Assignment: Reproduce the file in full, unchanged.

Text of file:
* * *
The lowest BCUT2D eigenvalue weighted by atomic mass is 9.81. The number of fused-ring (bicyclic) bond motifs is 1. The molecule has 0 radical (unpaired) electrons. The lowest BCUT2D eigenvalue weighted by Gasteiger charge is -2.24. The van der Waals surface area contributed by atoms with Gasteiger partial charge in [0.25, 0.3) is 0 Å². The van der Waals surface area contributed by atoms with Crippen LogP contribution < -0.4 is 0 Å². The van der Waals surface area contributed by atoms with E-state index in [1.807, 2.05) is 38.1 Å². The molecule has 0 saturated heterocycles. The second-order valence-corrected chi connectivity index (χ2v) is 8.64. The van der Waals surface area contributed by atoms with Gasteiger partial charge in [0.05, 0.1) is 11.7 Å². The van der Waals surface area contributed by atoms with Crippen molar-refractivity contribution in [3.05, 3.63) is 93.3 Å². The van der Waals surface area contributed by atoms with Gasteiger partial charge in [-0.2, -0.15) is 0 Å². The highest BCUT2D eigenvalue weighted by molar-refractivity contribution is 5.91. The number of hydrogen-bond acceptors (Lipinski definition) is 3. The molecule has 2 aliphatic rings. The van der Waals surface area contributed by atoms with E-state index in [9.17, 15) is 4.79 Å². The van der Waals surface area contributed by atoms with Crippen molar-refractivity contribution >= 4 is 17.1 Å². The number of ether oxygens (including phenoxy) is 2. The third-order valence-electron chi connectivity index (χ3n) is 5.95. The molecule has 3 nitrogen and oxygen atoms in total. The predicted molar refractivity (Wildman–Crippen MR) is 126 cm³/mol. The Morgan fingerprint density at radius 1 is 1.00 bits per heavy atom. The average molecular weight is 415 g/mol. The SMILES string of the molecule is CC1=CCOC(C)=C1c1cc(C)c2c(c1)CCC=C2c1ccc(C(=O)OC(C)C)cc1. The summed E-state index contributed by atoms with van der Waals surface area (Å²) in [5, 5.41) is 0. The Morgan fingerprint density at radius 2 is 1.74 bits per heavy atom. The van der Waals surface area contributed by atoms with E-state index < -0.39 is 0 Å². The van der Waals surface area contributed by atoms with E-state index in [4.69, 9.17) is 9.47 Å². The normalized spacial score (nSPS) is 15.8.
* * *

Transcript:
The lowest BCUT2D eigenvalue weighted by atomic mass is 9.81. The number of fused-ring (bicyclic) bond motifs is 1. The molecule has 0 radical (unpaired) electrons. The lowest BCUT2D eigenvalue weighted by Gasteiger charge is -2.24. The van der Waals surface area contributed by atoms with Gasteiger partial charge in [0.25, 0.3) is 0 Å². The van der Waals surface area contributed by atoms with Crippen LogP contribution < -0.4 is 0 Å². The van der Waals surface area contributed by atoms with E-state index in [1.807, 2.05) is 38.1 Å². The molecule has 0 saturated heterocycles. The second-order valence-corrected chi connectivity index (χ2v) is 8.64. The van der Waals surface area contributed by atoms with Gasteiger partial charge in [0.05, 0.1) is 11.7 Å². The van der Waals surface area contributed by atoms with Crippen molar-refractivity contribution in [3.05, 3.63) is 93.3 Å². The van der Waals surface area contributed by atoms with Gasteiger partial charge in [-0.2, -0.15) is 0 Å². The highest BCUT2D eigenvalue weighted by molar-refractivity contribution is 5.91. The number of hydrogen-bond acceptors (Lipinski definition) is 3. The molecule has 2 aliphatic rings. The van der Waals surface area contributed by atoms with E-state index in [9.17, 15) is 4.79 Å². The van der Waals surface area contributed by atoms with Crippen molar-refractivity contribution >= 4 is 17.1 Å². The number of ether oxygens (including phenoxy) is 2. The third-order valence-electron chi connectivity index (χ3n) is 5.95. The molecule has 3 nitrogen and oxygen atoms in total. The predicted molar refractivity (Wildman–Crippen MR) is 126 cm³/mol. The Morgan fingerprint density at radius 1 is 1.00 bits per heavy atom. The average molecular weight is 415 g/mol. The SMILES string of the molecule is CC1=CCOC(C)=C1c1cc(C)c2c(c1)CCC=C2c1ccc(C(=O)OC(C)C)cc1. The summed E-state index contributed by atoms with van der Waals surface area (Å²) in [5, 5.41) is 0. The Morgan fingerprint density at radius 2 is 1.74 bits per heavy atom. The van der Waals surface area contributed by atoms with E-state index < -0.39 is 0 Å². The van der Waals surface area contributed by atoms with E-state index in [4.69, 9.17) is 9.47 Å². The normalized spacial score (nSPS) is 15.8.